How to develop strong health habits

“I am your greatest helper or heaviest burden. I will push you onward or drag you down to failure. I am completely at your command. Half of the things you do you might as well turn over to me and I will do them – quickly and correctly. I am easily managed – you must be firm with me. Show me exactly how you want something done and after a few lessons, I will do it automatically. I am the servant of great people, and alas, of all failures as well…I am not a machine though I work with the precision of a machine – plus the intelligence of a person…Take me, train me, be firm with me, and I will place the world at your feet. Be easy with me and I will destroy you. Who am I? I am HABIT.” (www.newbirth.org)

My Sun City friend, Mary Beth Dalof, recently gave me this poem from HealthQuest Radio located in West Dundee. Her accompanying brochure, AWAKE!/No. 4 2016, teaches all of us how to develop and foster good physical and mental habits to strengthen our well-being as we age. Here are three simple suggestions that will help you to make sound habit development, whether it be quitting smoking, increasing social life through charter club or support group volunteering, or stimulating one’s mind with appropriate reading material:

Be realistic

1. Create two master lists of good and bad habits.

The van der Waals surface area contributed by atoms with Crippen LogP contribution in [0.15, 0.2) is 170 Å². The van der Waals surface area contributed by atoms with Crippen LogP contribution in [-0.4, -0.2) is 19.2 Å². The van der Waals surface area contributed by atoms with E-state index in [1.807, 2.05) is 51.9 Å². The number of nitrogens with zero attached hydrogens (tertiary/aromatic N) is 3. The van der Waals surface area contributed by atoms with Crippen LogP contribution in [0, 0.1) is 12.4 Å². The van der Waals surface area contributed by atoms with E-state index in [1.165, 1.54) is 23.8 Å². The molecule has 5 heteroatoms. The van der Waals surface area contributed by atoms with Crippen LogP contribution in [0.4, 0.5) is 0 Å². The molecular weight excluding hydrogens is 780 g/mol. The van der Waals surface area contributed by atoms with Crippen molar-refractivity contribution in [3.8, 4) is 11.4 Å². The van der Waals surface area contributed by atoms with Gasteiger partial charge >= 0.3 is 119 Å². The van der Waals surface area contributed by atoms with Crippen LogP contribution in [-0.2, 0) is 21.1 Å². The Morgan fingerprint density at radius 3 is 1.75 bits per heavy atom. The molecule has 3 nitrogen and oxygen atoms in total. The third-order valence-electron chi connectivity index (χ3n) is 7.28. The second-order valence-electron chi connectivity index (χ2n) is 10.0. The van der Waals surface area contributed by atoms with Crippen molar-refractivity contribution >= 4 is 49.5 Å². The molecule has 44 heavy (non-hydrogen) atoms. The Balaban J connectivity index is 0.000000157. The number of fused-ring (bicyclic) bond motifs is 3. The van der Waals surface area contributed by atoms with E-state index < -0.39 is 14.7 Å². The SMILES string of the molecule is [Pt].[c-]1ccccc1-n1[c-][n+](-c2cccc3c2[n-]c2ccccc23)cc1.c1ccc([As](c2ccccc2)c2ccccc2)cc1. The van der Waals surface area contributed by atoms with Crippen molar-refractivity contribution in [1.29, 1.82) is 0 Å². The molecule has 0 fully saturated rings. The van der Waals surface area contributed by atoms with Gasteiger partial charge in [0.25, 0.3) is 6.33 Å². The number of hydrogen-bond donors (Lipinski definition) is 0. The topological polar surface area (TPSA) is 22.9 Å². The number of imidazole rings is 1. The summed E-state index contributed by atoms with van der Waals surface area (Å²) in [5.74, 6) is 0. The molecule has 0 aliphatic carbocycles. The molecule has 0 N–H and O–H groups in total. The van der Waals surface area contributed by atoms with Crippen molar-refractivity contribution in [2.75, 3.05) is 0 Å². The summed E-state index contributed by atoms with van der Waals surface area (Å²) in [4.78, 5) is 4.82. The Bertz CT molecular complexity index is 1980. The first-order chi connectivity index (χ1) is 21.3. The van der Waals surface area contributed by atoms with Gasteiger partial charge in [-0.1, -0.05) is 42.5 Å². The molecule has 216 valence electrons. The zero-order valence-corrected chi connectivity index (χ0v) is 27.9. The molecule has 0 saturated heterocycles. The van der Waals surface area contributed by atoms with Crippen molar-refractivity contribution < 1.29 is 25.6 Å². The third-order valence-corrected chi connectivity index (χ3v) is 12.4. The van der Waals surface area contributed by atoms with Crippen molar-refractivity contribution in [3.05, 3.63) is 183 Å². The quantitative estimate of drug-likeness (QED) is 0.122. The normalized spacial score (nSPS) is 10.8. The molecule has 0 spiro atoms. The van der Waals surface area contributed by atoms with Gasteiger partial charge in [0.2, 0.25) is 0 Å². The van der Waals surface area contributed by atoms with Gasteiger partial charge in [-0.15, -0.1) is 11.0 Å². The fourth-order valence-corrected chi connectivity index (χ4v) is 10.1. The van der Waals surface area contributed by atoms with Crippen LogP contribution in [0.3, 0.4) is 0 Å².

2. Prioritize these behaviors in their importance to you.

3. At first, choose only one or two of these habits from each list. Make changes gradually, rather than changing everything at once. You can speed up the process by aiming to replace a bad habit with a good one.

Manage your environment

1. Make it harder to do the wrong thing by eliminating that item from your surroundings (for instance, stop purchasing unhealthy foods to be placed in your refrigerator).

2. Make it easier to do the right thing by planning ahead (for instance, preparing exercise clothes the night before for early morning workouts).

3. Choose your friends carefully (for instance, if wanting to lose weight, limit friendships with people having poor food habits and non-daily physical activity. Instead, add social contacts with acquaintances eating healthy diets and exercising daily.

Take a long-range view

1. Become goal-oriented. ”There is a popular notion that it takes 21 days to cement a new habit. In reality, though, research shows that it can take some people less time – and others a lot more – to make significant changes,” according to our brochure.

2. Expect to face setbacks as you work towards your goal.

3. Focus on times that go well. AWAKE! informs us “What counts in the end is, not how many times we fall, but how many times we get up again.”

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